For the next few weeks, as part of the #5WomenArtists campaign, we're discussing areas of the art world that women artists are leading the way in defining what this type of art means in a contemporary context. Each week, we'll dive into a different area and pick five women artists we love that explores it in her work. This week, we're looking at women who work with the figure.
The body is so often central to the experience of being a woman. It is highly politicized, objectified, legislatively regulated, misunderstood and mishandled by the medical community, a source of great physical feats and miracles, an incubator or target for unique dangers and violence. It is decorated, disguised, hidden, exposed, manipulated, altered. When it's portrayed it is seen almost solely through the male gaze; it is scrutinized, criticised, broken down into parts. These challenges grow when they intersect with the treatment of bodies that exist outside of the cis straight white realm. Seeing these bodies through the eyes of women artists is intriguing for both their inherent artistic value and nature, as well as how their perspectives amplify all of these issues that arise via male artists that we've normalized. Here are five women artists whose work centers around explorations of the figure:
Every week, we'll be your guide as you navigate the world of buying art in our series, The Collector.
The art auction is one of the most alluring parts of collecting art for many people. Simultaneously the most visible market (with its splashy headlines and glamorous guestlists) and the most mysterious (with its secretive bidders and sellers and its behind-the-scenes whispering), the world of auctions can seem inscrutable. There's language to be decoded and research to be done and gossip to be sifted through. (If you've been following the news in the art world lately, you'll know that there are some very juicy things happening in the auction houses of New York.) But once you're in the know, bidding at an auction can be a fun, exciting, and satisfying way to collect art. (Or you may think it's frustrating, vapid, and a rip-off. But that's for you to decide!)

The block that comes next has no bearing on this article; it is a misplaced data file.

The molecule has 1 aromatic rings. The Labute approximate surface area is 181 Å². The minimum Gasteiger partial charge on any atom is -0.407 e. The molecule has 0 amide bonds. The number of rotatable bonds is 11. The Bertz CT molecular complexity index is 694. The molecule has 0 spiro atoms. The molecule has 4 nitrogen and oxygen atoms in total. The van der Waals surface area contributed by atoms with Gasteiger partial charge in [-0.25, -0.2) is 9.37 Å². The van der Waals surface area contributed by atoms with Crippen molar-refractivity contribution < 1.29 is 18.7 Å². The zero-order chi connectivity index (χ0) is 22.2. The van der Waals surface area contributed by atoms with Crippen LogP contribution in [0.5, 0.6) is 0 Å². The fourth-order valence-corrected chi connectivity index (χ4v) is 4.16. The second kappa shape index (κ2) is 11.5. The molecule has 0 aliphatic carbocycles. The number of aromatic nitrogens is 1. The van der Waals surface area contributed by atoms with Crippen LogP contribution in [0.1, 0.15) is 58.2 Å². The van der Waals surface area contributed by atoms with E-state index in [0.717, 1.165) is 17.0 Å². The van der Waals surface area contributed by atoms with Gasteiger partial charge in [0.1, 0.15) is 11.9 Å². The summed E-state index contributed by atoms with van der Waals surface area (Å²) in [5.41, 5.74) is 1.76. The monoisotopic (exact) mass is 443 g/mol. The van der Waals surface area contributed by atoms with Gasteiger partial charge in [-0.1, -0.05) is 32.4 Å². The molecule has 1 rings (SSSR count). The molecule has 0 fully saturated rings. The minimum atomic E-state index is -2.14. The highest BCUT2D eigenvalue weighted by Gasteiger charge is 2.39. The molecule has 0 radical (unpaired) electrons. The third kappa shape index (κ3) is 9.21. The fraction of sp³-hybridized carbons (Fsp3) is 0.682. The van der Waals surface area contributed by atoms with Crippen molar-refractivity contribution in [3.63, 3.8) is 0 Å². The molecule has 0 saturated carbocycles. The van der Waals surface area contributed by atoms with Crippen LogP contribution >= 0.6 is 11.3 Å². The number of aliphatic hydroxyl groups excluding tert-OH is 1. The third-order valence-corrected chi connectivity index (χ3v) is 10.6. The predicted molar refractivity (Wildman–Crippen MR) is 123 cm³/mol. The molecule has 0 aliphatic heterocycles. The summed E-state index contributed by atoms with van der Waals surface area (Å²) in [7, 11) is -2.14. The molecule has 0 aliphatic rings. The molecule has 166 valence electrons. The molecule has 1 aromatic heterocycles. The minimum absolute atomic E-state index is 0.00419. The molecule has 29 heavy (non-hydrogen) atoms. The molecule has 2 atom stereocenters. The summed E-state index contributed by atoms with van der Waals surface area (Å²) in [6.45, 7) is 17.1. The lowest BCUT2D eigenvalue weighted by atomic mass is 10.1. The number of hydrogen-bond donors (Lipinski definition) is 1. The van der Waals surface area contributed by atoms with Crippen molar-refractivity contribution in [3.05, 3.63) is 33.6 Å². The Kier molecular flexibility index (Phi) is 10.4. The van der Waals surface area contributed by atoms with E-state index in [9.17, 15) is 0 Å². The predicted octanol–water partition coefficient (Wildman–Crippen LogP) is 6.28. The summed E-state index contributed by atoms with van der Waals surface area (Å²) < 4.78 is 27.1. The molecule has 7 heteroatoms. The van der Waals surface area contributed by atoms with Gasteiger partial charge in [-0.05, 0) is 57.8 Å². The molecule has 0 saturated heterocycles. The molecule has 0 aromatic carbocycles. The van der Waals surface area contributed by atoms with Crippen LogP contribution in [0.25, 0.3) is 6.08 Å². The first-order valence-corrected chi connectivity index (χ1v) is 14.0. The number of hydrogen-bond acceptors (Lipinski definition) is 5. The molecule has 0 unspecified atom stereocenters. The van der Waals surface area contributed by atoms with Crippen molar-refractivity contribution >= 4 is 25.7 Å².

We're lucky to be in one of the city's biggest gallery districts, Chelsea, and love being able to stroll around our neighborhood to see all of the wonderful shows our neighbors are exhibiting. But it wasn't until relatively recently that Chelsea became so synonymous with the art world. New York's galleries have had a long and winding path, matching the ebb and flow of the growth of the city itself.
It Had to Start Somewhere
Kathryn Markel doesn't take too kindly to the contemporary art market. "A while ago, I realized that my antipathy to the art market - not the art world, which I love, but the art market - began because I started in the business in the early 70s. At the time, there was no art market. Artists were making art that they never thought they would sell. Sol LeWitt made art from instructions, Michael Heizer made earthworks. Artists weren't thinking about the art market. They just wanted the approval of their peers." The scene was democratic and focused on community and exploration. Many artists were making prints for the first time, even using the Xerox machine as a tool for distribution. With personal photography being more accessible, the art world was documented and shared. In this new, acutely political world, art was going to be for everybody.
But, that couldn't last long. Slowly, those artists whose works allegedly couldn't be sold began to get attention and the relentless commodification of art began.